Categories defines how engineering efforts are categorized in your organization. They are tree that can be an entirely configurable to map to your particular context.
The default suggests to categorize engineering efforts according to the intended outcome motivating the change.
- Customer value: end-user visible changes intended to create customer value. For example: features development, as well as fixes for bugs hurting the user experience.
- Maintenance: changes intended at preserving our ability to evolve the software safely and effectively. For example: changes meant to improve developer experience, automate releases, or pay off technical debt.
- Risk mitigation: changes intended at mitigating risks. For example: changes related to security (such as upgrading a vulnerable dependency) or compliance.
This is a starting point which applies to pretty much any organization out there, and it's perfectly fine to stick with that! However, you may want to take it further, for example looking through our configuration guides for inspiration.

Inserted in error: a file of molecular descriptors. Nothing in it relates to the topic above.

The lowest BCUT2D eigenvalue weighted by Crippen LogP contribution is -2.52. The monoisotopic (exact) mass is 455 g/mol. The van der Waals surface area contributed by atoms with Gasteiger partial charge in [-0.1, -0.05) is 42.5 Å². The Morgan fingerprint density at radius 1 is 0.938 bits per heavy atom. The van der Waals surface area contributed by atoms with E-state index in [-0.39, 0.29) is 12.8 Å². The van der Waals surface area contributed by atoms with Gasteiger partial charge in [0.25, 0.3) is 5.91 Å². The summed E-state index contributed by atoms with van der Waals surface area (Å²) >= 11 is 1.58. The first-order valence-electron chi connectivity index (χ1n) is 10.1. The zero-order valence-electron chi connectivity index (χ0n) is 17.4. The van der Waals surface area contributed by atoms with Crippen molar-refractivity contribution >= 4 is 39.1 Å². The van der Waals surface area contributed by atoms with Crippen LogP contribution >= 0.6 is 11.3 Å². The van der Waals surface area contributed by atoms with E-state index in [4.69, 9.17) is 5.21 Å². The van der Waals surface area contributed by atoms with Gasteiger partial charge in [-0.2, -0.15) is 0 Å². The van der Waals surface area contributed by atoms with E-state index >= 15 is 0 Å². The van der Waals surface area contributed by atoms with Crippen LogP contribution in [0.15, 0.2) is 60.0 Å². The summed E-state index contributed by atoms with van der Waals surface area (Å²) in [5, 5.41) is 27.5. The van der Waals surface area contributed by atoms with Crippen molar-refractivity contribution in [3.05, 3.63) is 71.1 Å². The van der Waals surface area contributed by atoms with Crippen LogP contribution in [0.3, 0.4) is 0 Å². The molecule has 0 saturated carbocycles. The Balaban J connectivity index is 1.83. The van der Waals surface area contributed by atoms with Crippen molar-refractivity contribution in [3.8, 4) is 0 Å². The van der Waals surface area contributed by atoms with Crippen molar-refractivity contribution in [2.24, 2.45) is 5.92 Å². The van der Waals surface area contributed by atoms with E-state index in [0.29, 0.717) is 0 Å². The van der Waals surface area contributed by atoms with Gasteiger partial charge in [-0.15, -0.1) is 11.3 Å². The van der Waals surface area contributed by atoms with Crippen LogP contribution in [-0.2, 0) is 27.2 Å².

Echoes automatically publishes your categories across your product development tools through integrations: for example as repository labels on GitHub and GitLab, or as options within a custom field on JIRA.
This gives you a standardize to categorize efforts across the board, regardless how teams are organized locally. Echoes collects categorized activity data to produce reports and give you insights into your engineering's organization.
As a general rule, Echoes uses GitHub pull requests and GitLab merge requests as its primary source of truth for engineering efforts. However, Echoes gives flexibility in how efforts are to be categorized: this is a choice that belongs to each individual team based on the processes that makes them most effective.
- One team may be extremely rigorous in their use of JIRA and will preferably tag work items there. In this case, their code contributions will be categorized automatically through their links to JIRA EPIC, issues, and tasks.
- Another team may be experimenting with Linear, and will chose to tag the work there.
- Finally, one team may be operating effectively without tickets, and will chose to label their pull requests directly on GitHub.